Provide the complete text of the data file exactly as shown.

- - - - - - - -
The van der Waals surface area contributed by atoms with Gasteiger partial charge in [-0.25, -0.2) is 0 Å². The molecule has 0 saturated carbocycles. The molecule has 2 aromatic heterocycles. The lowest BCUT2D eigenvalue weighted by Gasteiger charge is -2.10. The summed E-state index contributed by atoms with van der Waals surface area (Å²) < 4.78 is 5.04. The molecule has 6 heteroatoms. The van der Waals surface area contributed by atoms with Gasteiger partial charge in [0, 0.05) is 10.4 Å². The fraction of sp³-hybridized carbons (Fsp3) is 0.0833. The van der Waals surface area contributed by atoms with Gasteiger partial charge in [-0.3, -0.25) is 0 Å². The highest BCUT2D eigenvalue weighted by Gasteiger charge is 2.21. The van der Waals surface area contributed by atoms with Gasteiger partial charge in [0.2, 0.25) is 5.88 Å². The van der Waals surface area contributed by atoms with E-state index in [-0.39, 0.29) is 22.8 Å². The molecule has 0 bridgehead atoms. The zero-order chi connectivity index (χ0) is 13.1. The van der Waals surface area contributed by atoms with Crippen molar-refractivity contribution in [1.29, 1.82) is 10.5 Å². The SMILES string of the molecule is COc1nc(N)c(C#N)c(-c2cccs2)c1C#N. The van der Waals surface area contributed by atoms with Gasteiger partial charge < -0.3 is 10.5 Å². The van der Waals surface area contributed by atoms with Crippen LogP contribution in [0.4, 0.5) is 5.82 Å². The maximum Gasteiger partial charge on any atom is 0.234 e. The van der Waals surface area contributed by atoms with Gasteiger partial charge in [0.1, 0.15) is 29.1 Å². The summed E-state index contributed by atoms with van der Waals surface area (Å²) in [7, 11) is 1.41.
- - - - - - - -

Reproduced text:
The van der Waals surface area contributed by atoms with Gasteiger partial charge in [-0.25, -0.2) is 0 Å². The molecule has 0 saturated carbocycles. The molecule has 2 aromatic heterocycles. The lowest BCUT2D eigenvalue weighted by Gasteiger charge is -2.10. The summed E-state index contributed by atoms with van der Waals surface area (Å²) < 4.78 is 5.04. The molecule has 6 heteroatoms. The van der Waals surface area contributed by atoms with Gasteiger partial charge in [0, 0.05) is 10.4 Å². The fraction of sp³-hybridized carbons (Fsp3) is 0.0833. The van der Waals surface area contributed by atoms with Gasteiger partial charge in [-0.3, -0.25) is 0 Å². The highest BCUT2D eigenvalue weighted by Gasteiger charge is 2.21. The van der Waals surface area contributed by atoms with Gasteiger partial charge in [0.2, 0.25) is 5.88 Å². The van der Waals surface area contributed by atoms with E-state index in [-0.39, 0.29) is 22.8 Å². The molecule has 0 bridgehead atoms. The zero-order chi connectivity index (χ0) is 13.1. The van der Waals surface area contributed by atoms with Crippen molar-refractivity contribution in [1.29, 1.82) is 10.5 Å². The SMILES string of the molecule is COc1nc(N)c(C#N)c(-c2cccs2)c1C#N. The van der Waals surface area contributed by atoms with Gasteiger partial charge < -0.3 is 10.5 Å². The van der Waals surface area contributed by atoms with Crippen LogP contribution in [0.4, 0.5) is 5.82 Å². The maximum Gasteiger partial charge on any atom is 0.234 e. The van der Waals surface area contributed by atoms with Gasteiger partial charge in [0.1, 0.15) is 29.1 Å². The summed E-state index contributed by atoms with van der Waals surface area (Å²) in [7, 11) is 1.41.